taylor-bascom chair &
university of wisconsin-madison, life sciences communication
morgridge institute for research
center for european studies; nelson institute for environmental studies; neuroscience & public policy program; robert f. and jean e. holtz center for science and technology studies
b.a. equiv., johannes gutenberg-
m.a., university of
journalism & mass communication
ph.d., university of
(ph.d. minor in political science)
|dietram a. scheufele
Dietram A. Scheufele is the Taylor-Bascom Chair in Science Communication and Vilas Distinguished Achievement Professor at the University of Wisconsin-Madison and in the Morgridge Institute for Research, and a Distinguished Research Fellow at the University of Pennsylvania's Annenberg Public Policy Center.
He is an elected member of the American Academy of Arts and Sciences, the German National Academy of Science and Engineering, and a fellow of the Wisconsin Academy of Sciences, Arts & Letters. Scheufele is also an elected fellow of the American Association for the Advancement of Science and the International Communication Association, and a lifetime associate of the U.S. National Research Council.
He has won teaching awards from both universities at which he has held tenured appointments, including the Chancellor’s Distinguished Teaching Award at UW,
the Cornell University College of Agriculture and Life Sciences Young Faculty Teaching Award, and the University of Wisconsin–Madison College of Agricultural and Life Sciences Spitzer Excellence in Teaching Award.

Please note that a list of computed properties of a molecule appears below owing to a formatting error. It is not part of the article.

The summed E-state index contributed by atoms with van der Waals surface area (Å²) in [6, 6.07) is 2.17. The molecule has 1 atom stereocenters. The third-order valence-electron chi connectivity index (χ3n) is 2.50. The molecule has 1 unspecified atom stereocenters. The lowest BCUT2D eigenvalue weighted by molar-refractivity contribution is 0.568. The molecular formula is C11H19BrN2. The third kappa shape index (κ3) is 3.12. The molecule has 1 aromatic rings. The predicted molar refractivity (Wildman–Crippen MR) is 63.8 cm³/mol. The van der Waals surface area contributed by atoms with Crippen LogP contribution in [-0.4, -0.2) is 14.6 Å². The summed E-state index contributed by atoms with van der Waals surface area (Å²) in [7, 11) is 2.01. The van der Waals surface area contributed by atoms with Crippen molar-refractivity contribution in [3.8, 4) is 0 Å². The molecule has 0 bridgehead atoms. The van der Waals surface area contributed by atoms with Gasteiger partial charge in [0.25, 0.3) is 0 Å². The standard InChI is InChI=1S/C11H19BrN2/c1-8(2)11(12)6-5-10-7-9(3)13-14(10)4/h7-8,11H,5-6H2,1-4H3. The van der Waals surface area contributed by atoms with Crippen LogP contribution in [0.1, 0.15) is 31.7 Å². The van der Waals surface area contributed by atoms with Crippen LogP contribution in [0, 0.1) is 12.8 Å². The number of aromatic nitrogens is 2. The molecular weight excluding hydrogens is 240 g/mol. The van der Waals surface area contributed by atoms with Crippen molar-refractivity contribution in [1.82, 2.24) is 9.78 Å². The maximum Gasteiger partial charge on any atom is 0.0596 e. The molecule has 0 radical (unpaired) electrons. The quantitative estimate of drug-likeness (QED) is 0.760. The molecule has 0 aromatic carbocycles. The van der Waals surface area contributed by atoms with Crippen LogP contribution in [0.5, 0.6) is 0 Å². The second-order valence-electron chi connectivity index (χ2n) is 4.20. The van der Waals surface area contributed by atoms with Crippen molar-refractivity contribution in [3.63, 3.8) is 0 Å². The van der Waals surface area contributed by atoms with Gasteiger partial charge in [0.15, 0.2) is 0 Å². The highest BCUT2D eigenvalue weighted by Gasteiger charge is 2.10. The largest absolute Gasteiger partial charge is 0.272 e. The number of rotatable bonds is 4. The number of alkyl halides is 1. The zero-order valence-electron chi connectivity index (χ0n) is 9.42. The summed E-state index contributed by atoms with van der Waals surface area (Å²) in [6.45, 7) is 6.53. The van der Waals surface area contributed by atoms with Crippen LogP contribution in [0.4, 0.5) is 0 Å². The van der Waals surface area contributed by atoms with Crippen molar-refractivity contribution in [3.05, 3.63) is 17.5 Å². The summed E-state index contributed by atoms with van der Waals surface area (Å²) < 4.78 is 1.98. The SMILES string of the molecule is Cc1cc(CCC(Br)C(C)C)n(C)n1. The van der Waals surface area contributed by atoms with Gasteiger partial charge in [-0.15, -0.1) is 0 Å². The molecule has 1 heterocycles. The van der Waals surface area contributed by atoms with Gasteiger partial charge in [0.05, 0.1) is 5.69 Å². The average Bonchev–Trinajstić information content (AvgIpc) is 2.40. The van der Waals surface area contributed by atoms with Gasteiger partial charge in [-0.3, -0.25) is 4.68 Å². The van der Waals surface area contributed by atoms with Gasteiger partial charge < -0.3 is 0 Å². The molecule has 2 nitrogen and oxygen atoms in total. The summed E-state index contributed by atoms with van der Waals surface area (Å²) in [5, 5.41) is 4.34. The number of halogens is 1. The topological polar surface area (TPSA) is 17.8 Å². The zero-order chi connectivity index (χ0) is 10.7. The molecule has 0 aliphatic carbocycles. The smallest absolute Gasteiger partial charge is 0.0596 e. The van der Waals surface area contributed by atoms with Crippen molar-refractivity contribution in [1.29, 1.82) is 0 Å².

Over the course of his career, Scheufele has held fellowships or visiting appointments at a number of other universities, including Harvard University, the University of Pennsylvania, the Technische Universität Dresden, the Ludwig-Maximilians-Universität München, the Westfälische Wilhelms-Universität Münster, and - most recently - the Universität Wien.
His consulting portfolio includes work for DeepMind, Porter Novelli, PBS, WHO, and the World Bank.
public scholarship and service
Scheufele currently co-chairs the National Academy of Sciences, Engineering, and Medicine’s Standing Committee on Advancing Science Communication Research and Practice. He also serves on NASEMís Division of Behavioral and Social Sciences and Education Advisory Committee, the LabX Advisory Board, and the Board on Health Sciences Policy. Since 2012, he has co-organized five NASEM Sackler Colloquia on the Science of Science Communication.
At UW, Scheufele has served on most of the university's main governance bodies, including the University Committee (Executive Committee of the Faculty Senate), the Social Sciences Divisional Committee, the University Committee for Honorary Degrees (which he currently chairs), the Provost Search & Screen Committee (twice), the Campus Diversity and Climate Committee, and the UW-Madison Athletic Board.
Scheufele's work examines the social effects of emerging science and technology. He is author or co-author of over 250 articles and monographs, and one of the most widely-cited experts globally across a variety of research fields, including misinformation, science communication, health communication, and science & technology policy.